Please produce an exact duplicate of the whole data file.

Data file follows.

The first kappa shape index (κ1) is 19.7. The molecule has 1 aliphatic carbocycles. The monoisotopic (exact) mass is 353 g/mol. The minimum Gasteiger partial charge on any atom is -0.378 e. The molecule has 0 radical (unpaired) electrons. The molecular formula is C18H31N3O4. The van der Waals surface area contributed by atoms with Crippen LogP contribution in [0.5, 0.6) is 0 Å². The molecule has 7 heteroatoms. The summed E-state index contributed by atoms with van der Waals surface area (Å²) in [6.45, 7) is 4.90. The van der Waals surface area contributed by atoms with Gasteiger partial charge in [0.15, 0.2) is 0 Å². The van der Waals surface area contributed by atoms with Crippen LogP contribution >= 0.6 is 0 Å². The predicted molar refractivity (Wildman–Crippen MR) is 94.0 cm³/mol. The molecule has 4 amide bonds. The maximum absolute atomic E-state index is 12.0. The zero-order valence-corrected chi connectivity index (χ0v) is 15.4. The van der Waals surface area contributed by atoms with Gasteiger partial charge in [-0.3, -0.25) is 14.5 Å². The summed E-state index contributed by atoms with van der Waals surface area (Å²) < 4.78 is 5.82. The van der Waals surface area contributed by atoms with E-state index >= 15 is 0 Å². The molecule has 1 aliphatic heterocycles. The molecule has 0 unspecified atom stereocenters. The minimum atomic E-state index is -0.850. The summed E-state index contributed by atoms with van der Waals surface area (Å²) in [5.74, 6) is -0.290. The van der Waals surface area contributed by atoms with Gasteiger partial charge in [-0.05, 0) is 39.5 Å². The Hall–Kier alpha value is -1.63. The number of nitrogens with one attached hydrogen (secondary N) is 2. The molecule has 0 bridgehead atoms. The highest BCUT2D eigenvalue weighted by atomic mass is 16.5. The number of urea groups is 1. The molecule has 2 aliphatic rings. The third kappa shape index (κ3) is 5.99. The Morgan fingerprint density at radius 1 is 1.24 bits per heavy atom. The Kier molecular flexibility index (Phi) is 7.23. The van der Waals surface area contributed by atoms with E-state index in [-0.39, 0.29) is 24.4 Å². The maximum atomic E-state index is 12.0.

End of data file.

The first kappa shape index (κ1) is 19.7. The molecule has 1 aliphatic carbocycles. The monoisotopic (exact) mass is 353 g/mol. The minimum Gasteiger partial charge on any atom is -0.378 e. The molecule has 0 radical (unpaired) electrons. The molecular formula is C18H31N3O4. The van der Waals surface area contributed by atoms with Crippen LogP contribution in [0.5, 0.6) is 0 Å². The molecule has 7 heteroatoms. The summed E-state index contributed by atoms with van der Waals surface area (Å²) in [6.45, 7) is 4.90. The van der Waals surface area contributed by atoms with Gasteiger partial charge in [0.15, 0.2) is 0 Å². The van der Waals surface area contributed by atoms with Crippen LogP contribution >= 0.6 is 0 Å². The predicted molar refractivity (Wildman–Crippen MR) is 94.0 cm³/mol. The molecule has 4 amide bonds. The maximum absolute atomic E-state index is 12.0. The zero-order valence-corrected chi connectivity index (χ0v) is 15.4. The van der Waals surface area contributed by atoms with Gasteiger partial charge in [-0.3, -0.25) is 14.5 Å². The summed E-state index contributed by atoms with van der Waals surface area (Å²) < 4.78 is 5.82. The van der Waals surface area contributed by atoms with E-state index >= 15 is 0 Å². The molecule has 1 aliphatic heterocycles. The molecule has 0 unspecified atom stereocenters. The minimum atomic E-state index is -0.850. The summed E-state index contributed by atoms with van der Waals surface area (Å²) in [5.74, 6) is -0.290. The van der Waals surface area contributed by atoms with Gasteiger partial charge in [-0.05, 0) is 39.5 Å². The Hall–Kier alpha value is -1.63. The number of nitrogens with one attached hydrogen (secondary N) is 2. The molecule has 0 bridgehead atoms. The highest BCUT2D eigenvalue weighted by atomic mass is 16.5. The number of urea groups is 1. The molecule has 2 aliphatic rings. The third kappa shape index (κ3) is 5.99. The Morgan fingerprint density at radius 1 is 1.24 bits per heavy atom. The Kier molecular flexibility index (Phi) is 7.23. The van der Waals surface area contributed by atoms with E-state index in [-0.39, 0.29) is 24.4 Å². The maximum atomic E-state index is 12.0.